How can you walk in a reality that you are not remembering? Paul acknowledge that he could not live out Christianity in his own flesh. Do you know what that means? It means that this is not a battle to be fought by personal resolve and willpower alone. Why? Because your flesh has no strength to obey. Neither can it be silenced just by grieving its’ reality and hating its’ presence. To quote a great hymn “Could my zeal no respite know, could my tears forever flow, these for sin could not atone…”

You can’t begin to war against your flesh today without remembering and walking in the new realities that have been granted to you in salvation. Sorrow over sin and resolutions will quickly drive you low if you fail to cast yourself on His promises. Stay tuned for my next article (God willing)- which will be on God granted realities for waging war.

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When Your Profession Has No Power

Shortly after I had asked “Jesus to fill the God shaped hole in my heart” at fifteen years old, I went to a Christian bookstore for the first time. I came out with a Teen Study Bible and a poster for my bedroom. Finding a poster that I wouldn’t be embarrassed of was hard work; A lot of flipping past rainbows, butterflies, and kittens was involved. I found one poster that appealed to me, black with scrawled writing on it, and a scratchy, blood streaked cross. This is what it said:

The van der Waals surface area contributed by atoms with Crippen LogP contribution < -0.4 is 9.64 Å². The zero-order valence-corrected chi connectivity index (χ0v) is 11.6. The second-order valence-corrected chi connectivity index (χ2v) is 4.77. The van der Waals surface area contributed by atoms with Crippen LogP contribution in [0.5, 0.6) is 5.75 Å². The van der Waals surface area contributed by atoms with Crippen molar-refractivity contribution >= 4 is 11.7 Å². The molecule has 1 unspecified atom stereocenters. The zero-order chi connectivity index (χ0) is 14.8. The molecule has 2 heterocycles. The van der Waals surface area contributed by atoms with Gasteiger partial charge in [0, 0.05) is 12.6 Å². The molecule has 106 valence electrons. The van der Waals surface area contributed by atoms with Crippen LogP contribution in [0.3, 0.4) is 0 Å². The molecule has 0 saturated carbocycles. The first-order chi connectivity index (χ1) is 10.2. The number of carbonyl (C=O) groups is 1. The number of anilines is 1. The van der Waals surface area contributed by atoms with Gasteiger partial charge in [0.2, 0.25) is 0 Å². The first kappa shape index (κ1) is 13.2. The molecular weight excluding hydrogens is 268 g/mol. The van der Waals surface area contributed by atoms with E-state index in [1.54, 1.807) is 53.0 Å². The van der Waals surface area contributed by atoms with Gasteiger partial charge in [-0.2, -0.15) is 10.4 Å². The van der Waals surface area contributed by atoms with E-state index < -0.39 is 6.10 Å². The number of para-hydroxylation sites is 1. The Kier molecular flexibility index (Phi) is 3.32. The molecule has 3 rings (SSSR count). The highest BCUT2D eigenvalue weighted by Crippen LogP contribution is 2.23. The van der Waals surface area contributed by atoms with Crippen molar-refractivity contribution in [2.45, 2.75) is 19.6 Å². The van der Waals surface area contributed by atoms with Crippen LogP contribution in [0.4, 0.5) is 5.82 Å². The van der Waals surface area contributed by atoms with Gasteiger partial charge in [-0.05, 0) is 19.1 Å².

“If anyone would come after me, let him deny himself and take up his cross and follow me. For whoever would save his life will lose it, but whoever loses his life for my sake will find it.” -Matthew 16:24-25

I cannot tell you how many times that poster glared at me. Or maybe I was glaring at it. It sounded hardcore, intense, life changing. It didn’t reflect the soft peddled message of Christianity I had heard, neither did it reflect my experience. That poster stared me down, hanging above my own reflection in the bedroom mirror, and kept on telling me to do something that I had no power to do.

Deny myself. Lose my life in order to save it- In order to find it. The commandments of God weighed heavy on my soul and there was no ability in my flesh to carry them out in a way that would please God. I was supposed to go out my bedroom door and die to self. Live for God. Obey commands that were only burdensome, and only death to me.

Romans 7:10-11 “The very commandment that promised life proved to be death to me. For sin, seizing and opportunity through the commandment, deceived me and through it killed me.”